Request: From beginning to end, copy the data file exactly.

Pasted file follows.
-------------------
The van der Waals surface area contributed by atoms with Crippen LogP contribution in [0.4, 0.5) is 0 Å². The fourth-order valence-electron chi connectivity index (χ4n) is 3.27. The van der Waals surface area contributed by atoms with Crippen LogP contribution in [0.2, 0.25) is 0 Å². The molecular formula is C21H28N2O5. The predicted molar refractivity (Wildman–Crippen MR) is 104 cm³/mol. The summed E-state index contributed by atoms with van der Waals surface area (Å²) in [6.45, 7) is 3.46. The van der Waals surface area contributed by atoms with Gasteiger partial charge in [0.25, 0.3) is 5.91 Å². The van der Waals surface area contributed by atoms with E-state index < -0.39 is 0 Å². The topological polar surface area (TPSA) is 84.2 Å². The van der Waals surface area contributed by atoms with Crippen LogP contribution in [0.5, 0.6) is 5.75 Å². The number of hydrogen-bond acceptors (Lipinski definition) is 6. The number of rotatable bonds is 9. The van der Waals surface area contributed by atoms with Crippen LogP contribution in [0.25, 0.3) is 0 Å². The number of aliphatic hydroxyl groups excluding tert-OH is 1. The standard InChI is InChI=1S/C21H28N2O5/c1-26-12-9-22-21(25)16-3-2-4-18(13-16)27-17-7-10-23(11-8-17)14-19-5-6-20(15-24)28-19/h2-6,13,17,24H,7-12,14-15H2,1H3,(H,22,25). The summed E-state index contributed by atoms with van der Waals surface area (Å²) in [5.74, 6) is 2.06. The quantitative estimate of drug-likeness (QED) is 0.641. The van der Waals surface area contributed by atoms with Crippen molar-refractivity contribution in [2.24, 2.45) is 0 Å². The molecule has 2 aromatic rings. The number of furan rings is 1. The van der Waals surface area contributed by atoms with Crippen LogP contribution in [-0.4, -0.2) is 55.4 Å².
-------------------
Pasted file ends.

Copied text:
The van der Waals surface area contributed by atoms with Crippen LogP contribution in [0.4, 0.5) is 0 Å². The fourth-order valence-electron chi connectivity index (χ4n) is 3.27. The van der Waals surface area contributed by atoms with Crippen LogP contribution in [0.2, 0.25) is 0 Å². The molecular formula is C21H28N2O5. The predicted molar refractivity (Wildman–Crippen MR) is 104 cm³/mol. The summed E-state index contributed by atoms with van der Waals surface area (Å²) in [6.45, 7) is 3.46. The van der Waals surface area contributed by atoms with Gasteiger partial charge in [0.25, 0.3) is 5.91 Å². The van der Waals surface area contributed by atoms with E-state index < -0.39 is 0 Å². The topological polar surface area (TPSA) is 84.2 Å². The van der Waals surface area contributed by atoms with Crippen LogP contribution in [0.5, 0.6) is 5.75 Å². The number of hydrogen-bond acceptors (Lipinski definition) is 6. The number of rotatable bonds is 9. The van der Waals surface area contributed by atoms with Crippen LogP contribution in [0.25, 0.3) is 0 Å². The number of aliphatic hydroxyl groups excluding tert-OH is 1. The standard InChI is InChI=1S/C21H28N2O5/c1-26-12-9-22-21(25)16-3-2-4-18(13-16)27-17-7-10-23(11-8-17)14-19-5-6-20(15-24)28-19/h2-6,13,17,24H,7-12,14-15H2,1H3,(H,22,25). The summed E-state index contributed by atoms with van der Waals surface area (Å²) in [5.74, 6) is 2.06. The quantitative estimate of drug-likeness (QED) is 0.641. The van der Waals surface area contributed by atoms with Crippen molar-refractivity contribution in [2.24, 2.45) is 0 Å². The molecule has 2 aromatic rings. The number of furan rings is 1. The van der Waals surface area contributed by atoms with Crippen LogP contribution in [-0.4, -0.2) is 55.4 Å².